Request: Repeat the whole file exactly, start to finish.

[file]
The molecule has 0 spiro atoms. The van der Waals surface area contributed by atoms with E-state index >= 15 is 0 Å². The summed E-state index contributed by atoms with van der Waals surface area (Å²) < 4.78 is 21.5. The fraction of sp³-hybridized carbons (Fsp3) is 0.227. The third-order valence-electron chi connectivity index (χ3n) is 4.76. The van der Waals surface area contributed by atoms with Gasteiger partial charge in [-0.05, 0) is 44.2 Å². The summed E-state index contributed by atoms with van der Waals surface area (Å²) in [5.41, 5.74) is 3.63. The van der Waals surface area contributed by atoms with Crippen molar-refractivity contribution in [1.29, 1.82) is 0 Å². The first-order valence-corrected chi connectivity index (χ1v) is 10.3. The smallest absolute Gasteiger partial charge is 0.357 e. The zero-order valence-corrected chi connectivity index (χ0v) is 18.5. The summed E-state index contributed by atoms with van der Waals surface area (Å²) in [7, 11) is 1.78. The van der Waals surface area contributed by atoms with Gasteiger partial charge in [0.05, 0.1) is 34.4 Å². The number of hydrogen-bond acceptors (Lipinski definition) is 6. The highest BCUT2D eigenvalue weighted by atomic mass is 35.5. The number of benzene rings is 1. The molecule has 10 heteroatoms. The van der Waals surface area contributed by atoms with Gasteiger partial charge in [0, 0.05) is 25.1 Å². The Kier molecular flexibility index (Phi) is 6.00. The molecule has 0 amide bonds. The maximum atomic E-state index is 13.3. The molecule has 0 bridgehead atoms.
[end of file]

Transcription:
The molecule has 0 spiro atoms. The van der Waals surface area contributed by atoms with E-state index >= 15 is 0 Å². The summed E-state index contributed by atoms with van der Waals surface area (Å²) < 4.78 is 21.5. The fraction of sp³-hybridized carbons (Fsp3) is 0.227. The third-order valence-electron chi connectivity index (χ3n) is 4.76. The van der Waals surface area contributed by atoms with Gasteiger partial charge in [-0.05, 0) is 44.2 Å². The summed E-state index contributed by atoms with van der Waals surface area (Å²) in [5.41, 5.74) is 3.63. The van der Waals surface area contributed by atoms with Crippen molar-refractivity contribution in [1.29, 1.82) is 0 Å². The first-order valence-corrected chi connectivity index (χ1v) is 10.3. The smallest absolute Gasteiger partial charge is 0.357 e. The zero-order valence-corrected chi connectivity index (χ0v) is 18.5. The summed E-state index contributed by atoms with van der Waals surface area (Å²) in [7, 11) is 1.78. The van der Waals surface area contributed by atoms with Gasteiger partial charge in [0.05, 0.1) is 34.4 Å². The number of hydrogen-bond acceptors (Lipinski definition) is 6. The highest BCUT2D eigenvalue weighted by atomic mass is 35.5. The number of benzene rings is 1. The molecule has 10 heteroatoms. The van der Waals surface area contributed by atoms with Gasteiger partial charge in [0, 0.05) is 25.1 Å². The Kier molecular flexibility index (Phi) is 6.00. The molecule has 0 amide bonds. The maximum atomic E-state index is 13.3. The molecule has 0 bridgehead atoms.